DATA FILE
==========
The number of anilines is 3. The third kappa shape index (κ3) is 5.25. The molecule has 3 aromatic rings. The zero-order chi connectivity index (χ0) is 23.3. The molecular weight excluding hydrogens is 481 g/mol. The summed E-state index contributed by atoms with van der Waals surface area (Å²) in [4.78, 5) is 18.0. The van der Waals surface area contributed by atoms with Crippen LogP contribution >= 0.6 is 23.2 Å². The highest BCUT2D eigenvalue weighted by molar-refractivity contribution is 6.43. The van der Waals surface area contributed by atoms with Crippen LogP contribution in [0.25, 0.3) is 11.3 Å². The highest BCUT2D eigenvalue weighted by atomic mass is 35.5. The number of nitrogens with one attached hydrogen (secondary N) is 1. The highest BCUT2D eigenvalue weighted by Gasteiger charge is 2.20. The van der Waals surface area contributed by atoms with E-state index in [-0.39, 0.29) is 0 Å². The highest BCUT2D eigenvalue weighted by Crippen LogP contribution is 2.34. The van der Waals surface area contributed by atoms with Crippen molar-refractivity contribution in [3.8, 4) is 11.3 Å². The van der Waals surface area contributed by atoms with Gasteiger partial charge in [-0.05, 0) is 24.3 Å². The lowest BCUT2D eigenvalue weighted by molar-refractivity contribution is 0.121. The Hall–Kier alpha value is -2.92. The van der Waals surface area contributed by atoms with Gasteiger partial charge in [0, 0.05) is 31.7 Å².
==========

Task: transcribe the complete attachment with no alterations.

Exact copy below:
The number of anilines is 3. The third kappa shape index (κ3) is 5.25. The molecule has 3 aromatic rings. The zero-order chi connectivity index (χ0) is 23.3. The molecular weight excluding hydrogens is 481 g/mol. The summed E-state index contributed by atoms with van der Waals surface area (Å²) in [4.78, 5) is 18.0. The van der Waals surface area contributed by atoms with Crippen LogP contribution >= 0.6 is 23.2 Å². The highest BCUT2D eigenvalue weighted by molar-refractivity contribution is 6.43. The van der Waals surface area contributed by atoms with Crippen LogP contribution in [0.25, 0.3) is 11.3 Å². The highest BCUT2D eigenvalue weighted by atomic mass is 35.5. The number of nitrogens with one attached hydrogen (secondary N) is 1. The highest BCUT2D eigenvalue weighted by Gasteiger charge is 2.20. The van der Waals surface area contributed by atoms with E-state index in [-0.39, 0.29) is 0 Å². The highest BCUT2D eigenvalue weighted by Crippen LogP contribution is 2.34. The van der Waals surface area contributed by atoms with Crippen molar-refractivity contribution in [3.8, 4) is 11.3 Å². The van der Waals surface area contributed by atoms with Gasteiger partial charge in [-0.05, 0) is 24.3 Å². The lowest BCUT2D eigenvalue weighted by molar-refractivity contribution is 0.121. The Hall–Kier alpha value is -2.92. The van der Waals surface area contributed by atoms with Gasteiger partial charge in [0, 0.05) is 31.7 Å².